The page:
Pursuing a career in a creative field is often perceived as a highly enviable endeavor by those who are — for lack of a more succinct term — on the outside looking in. I guess it makes sense given that something like 90% of people report being unsatisfied with their jobs. No matter what specific and varied factors contribute to this widespread unhappiness — whether it’s an unpleasant work environment, incompetent leadership, poor pay, or long hours — the thing that is shared universally amongst everyone is the desire to do something meaningful and of substance. In the absence of meaning and substance, passion and excitement, it’s easy to understand how any worker would become disenchanted with his or her job; and this isn’t the exclusive domain of 9-to-5ers. Despite the presumed freedoms afforded those who work in creative fields, it would be a mistake to conclude that creative types are immune to the same worries that haunt others.
As many of you reading this may be able to attest to, the perks enjoyed by creative types are often no match for the overpowering drag of losing your passion for the activity you’ve built so much of your life around — photography. You don’t even have to be a professional to experience the dreadful feeling of not having the spark you once had for your favorite hobby. One of the main reasons that losing your passion for something evokes such strong feelings has to do with the nature of passion itself. It has a power over you; it’s what drives you to spend inordinate amounts of time with your art, even to the point of neglecting food, sleep, and human interaction. Yet, passion is also what encourages you, teaches you to trust in yourself, shows you that what you have to offer is worthwhile. For better or worse, it is a constant companion, one so easily taken for granted…until it's gone.
Up until this point, everything on your journey as a photographer has been more or less enjoyable; sure, there have been challenges along the way, but you overcame them in due time and continued to evolve as a photographer. But now — like a marathon runner — you've hit the proverbial wall. You feel your growth has stagnated; you find yourself unmoved by your own work and unable to figure out exactly why your interest is waning. To attempt to outline every possible reason for why one loses passion for their art would be a fool’s errand, but among the most commonly cited causes are:
- Feeling engulfed and overloaded by a seemingly endless stream of intriguing subjects. This probably comes across as a bit counterintuitive, but there are times when being surrounded by so much beauty can be a distraction. Everywhere you turn there is something you want to shoot and eventually you can lose focus. If that loss of focus turns into making mediocre photos, it is very likely that your passion will fade.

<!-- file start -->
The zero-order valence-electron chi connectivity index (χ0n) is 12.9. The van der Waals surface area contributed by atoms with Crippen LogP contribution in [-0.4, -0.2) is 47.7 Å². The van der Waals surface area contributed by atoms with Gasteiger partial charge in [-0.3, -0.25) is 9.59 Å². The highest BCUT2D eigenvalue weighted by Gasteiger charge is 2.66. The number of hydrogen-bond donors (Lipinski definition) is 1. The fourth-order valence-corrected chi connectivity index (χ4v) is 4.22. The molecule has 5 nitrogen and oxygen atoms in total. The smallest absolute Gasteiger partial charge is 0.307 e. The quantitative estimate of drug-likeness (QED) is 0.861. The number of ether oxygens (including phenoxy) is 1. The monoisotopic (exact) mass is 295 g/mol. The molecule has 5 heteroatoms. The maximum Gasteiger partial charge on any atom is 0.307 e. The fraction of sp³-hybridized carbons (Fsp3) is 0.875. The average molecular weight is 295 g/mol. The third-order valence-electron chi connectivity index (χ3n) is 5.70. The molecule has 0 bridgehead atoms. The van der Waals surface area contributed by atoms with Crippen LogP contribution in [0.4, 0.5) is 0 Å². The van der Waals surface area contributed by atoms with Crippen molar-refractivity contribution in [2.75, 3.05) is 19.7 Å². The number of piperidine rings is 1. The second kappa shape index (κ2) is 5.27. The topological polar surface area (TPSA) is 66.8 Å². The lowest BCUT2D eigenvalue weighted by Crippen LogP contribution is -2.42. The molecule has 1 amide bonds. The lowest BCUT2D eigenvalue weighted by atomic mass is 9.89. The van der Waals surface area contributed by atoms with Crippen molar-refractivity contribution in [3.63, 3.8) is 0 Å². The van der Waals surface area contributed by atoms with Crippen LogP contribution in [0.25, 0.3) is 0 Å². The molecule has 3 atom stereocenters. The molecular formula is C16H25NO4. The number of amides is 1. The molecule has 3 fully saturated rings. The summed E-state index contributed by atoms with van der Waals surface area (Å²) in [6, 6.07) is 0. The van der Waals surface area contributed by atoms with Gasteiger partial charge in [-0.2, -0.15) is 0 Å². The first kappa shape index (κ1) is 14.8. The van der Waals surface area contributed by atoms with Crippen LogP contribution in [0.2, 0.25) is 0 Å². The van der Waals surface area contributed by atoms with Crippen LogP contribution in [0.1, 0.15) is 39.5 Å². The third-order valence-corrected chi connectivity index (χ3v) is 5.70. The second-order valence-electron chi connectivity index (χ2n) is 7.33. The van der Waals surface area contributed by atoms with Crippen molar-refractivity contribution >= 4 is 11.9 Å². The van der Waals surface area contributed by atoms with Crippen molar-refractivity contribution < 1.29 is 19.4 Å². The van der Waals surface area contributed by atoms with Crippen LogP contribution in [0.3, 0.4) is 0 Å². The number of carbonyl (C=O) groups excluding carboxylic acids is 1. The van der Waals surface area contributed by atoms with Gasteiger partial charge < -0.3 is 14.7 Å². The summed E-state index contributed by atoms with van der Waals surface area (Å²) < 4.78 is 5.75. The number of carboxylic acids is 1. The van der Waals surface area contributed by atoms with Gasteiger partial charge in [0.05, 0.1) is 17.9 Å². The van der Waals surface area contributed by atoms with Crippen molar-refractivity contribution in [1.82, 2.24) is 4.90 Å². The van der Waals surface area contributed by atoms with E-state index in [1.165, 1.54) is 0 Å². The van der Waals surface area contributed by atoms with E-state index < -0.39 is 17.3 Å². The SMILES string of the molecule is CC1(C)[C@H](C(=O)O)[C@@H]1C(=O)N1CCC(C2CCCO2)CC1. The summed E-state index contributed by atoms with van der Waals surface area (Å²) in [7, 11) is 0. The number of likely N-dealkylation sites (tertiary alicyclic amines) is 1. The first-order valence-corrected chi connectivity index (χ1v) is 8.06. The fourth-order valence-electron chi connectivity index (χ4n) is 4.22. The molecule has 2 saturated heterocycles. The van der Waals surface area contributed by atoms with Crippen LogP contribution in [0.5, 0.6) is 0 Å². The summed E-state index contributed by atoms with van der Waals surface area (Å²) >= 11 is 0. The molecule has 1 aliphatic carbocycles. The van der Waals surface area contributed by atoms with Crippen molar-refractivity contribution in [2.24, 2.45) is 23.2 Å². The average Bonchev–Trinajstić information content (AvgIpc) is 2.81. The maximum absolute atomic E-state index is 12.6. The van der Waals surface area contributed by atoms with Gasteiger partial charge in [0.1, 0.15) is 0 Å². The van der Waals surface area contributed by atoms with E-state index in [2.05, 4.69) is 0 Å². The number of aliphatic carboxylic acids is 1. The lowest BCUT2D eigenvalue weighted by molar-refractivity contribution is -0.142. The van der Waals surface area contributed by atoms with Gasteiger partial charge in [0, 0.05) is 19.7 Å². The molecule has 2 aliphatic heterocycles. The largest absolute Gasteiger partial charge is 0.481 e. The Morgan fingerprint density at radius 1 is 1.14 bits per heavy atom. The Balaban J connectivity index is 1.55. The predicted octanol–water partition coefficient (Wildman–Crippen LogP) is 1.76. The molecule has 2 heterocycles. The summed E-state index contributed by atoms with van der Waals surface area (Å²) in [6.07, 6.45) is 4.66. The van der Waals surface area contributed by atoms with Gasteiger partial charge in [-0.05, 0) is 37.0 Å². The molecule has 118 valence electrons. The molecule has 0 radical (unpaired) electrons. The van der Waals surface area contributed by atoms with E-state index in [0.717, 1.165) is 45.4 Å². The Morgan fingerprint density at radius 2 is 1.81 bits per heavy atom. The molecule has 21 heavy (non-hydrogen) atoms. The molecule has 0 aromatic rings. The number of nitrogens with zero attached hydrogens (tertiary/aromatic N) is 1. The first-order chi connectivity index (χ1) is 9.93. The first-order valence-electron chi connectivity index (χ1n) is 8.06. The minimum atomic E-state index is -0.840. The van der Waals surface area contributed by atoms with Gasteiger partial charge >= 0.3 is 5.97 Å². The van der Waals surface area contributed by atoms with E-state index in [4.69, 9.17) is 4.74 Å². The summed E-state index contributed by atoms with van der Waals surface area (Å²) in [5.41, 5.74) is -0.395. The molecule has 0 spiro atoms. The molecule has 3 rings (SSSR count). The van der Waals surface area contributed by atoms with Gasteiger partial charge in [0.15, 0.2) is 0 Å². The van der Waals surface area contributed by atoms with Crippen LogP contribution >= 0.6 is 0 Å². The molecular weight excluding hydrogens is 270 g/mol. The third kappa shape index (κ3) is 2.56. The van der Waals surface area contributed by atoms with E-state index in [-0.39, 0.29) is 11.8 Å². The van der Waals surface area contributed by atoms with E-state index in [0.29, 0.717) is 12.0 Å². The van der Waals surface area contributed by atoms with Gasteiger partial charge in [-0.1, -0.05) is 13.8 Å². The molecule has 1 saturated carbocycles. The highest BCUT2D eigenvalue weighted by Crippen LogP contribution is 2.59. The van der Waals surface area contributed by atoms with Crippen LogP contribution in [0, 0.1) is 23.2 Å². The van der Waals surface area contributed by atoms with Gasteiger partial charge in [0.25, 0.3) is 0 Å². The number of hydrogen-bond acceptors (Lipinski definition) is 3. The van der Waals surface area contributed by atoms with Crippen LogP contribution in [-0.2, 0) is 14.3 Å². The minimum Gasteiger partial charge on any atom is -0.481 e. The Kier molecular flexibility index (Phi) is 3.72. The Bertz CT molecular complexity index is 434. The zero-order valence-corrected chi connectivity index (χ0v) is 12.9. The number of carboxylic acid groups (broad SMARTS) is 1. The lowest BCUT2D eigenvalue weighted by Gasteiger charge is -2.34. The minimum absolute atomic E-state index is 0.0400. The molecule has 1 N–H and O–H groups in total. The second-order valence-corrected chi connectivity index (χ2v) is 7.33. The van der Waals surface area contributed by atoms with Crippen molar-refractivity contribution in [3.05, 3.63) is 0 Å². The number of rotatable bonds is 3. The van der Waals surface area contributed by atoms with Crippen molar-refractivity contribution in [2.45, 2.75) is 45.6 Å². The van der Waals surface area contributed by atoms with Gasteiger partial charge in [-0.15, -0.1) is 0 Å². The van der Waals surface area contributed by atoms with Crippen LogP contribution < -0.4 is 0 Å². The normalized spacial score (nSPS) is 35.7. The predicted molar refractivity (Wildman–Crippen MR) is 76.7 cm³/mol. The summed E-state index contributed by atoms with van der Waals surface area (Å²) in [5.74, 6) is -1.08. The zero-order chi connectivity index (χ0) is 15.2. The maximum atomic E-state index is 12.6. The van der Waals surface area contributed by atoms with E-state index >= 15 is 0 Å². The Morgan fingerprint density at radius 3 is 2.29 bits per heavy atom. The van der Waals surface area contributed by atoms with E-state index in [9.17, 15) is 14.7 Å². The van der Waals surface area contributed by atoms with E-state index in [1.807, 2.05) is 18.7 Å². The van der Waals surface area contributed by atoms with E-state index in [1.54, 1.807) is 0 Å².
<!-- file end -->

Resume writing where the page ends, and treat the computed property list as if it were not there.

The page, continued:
- Feeling unappreciated for the work you produce.
- Feeling overwhelmed by responsibilities and obligations unrelated to your art.
- Fear. Fear of failing tends to lead to fear of taking risks. Since passion and risk are inextricably intertwined, it should come as no surprise that fear carries with it the very real potential to drown a passion that once thrived.
- Creative block. Just like when you hear writers talk about writer’s block. There are times when you want to work on your craft and have at least an idea of where you want to go, but you can’t seem to get there. It’s as if all your creative mojo — and, by extension, your very being — has become walled-in, leaving you dismayed and frustrated.
Again, the list of reasons why passion disappears could grow to be rather extensive. And while discerning those reasons is an important process, it is equally — if not more — important to accept that you’ve found yourself in this position and figure out some ways to return from your creative descent.
- Get back to what you love. Perhaps you have spent most of your time recently shooting architecture or landscapes; sure, those are subjects you like quite well, but if it’s portraiture that you really love then be sure to make as much time as you possibly can for it. Refocus your attention and energy on capturing the essence of whatever it is you love. Sometimes you just need a little reminder of what it was the drew you to photography to begin with.
- Explore and expand. It may sound cliché to be told to expand your horizons, but it might be precisely the boost you need. Try your hand at a genre of photography you have never tried before or take your camera to a location you’ve never shot before. There is never nothing to photograph. But if you do find yourself thinking that way, find a new way to make photographs of familiar subjects. Opening up new perspectives can be life-altering.
- This one is especially useful if you shoot professionally: when you start shooting primarily to earn money, chances are you’re going to burn out and stop shooting for love. So don’t overbook yourself. Yes, you have business-related obligations to meet, but remember that without a passion for photography, your end product will suffer and your clients will not be satisfied. It is to your advantage both personally and professionally to take good care of your creative spirit.
- Challenge yourself. There are many, many ways to go about this. One photographer I know, while in the midst of a creative depression, dug out an old film camera from his childhood, bought a couple rolls of film, and started shooting with the 30-plus year-old camera. It was the first time in his adult life he had shot film and, by his own admission, was an unexpected challenge. A challenge that helped reignite his passion for photography.
- Show off. There’s nothing wrong with a little shameless self-promotion. Photographs are meant to be seen; collect your best work and let people see it. Enter a contest, make a book, or join an online sharing community.
- Take your camera everywhere you go. Wouldn’t you hate for that long awaited moment of inspiration to strike or for the perfect shot to present itself and you’re without your camera? If at all possible, never leave home without it!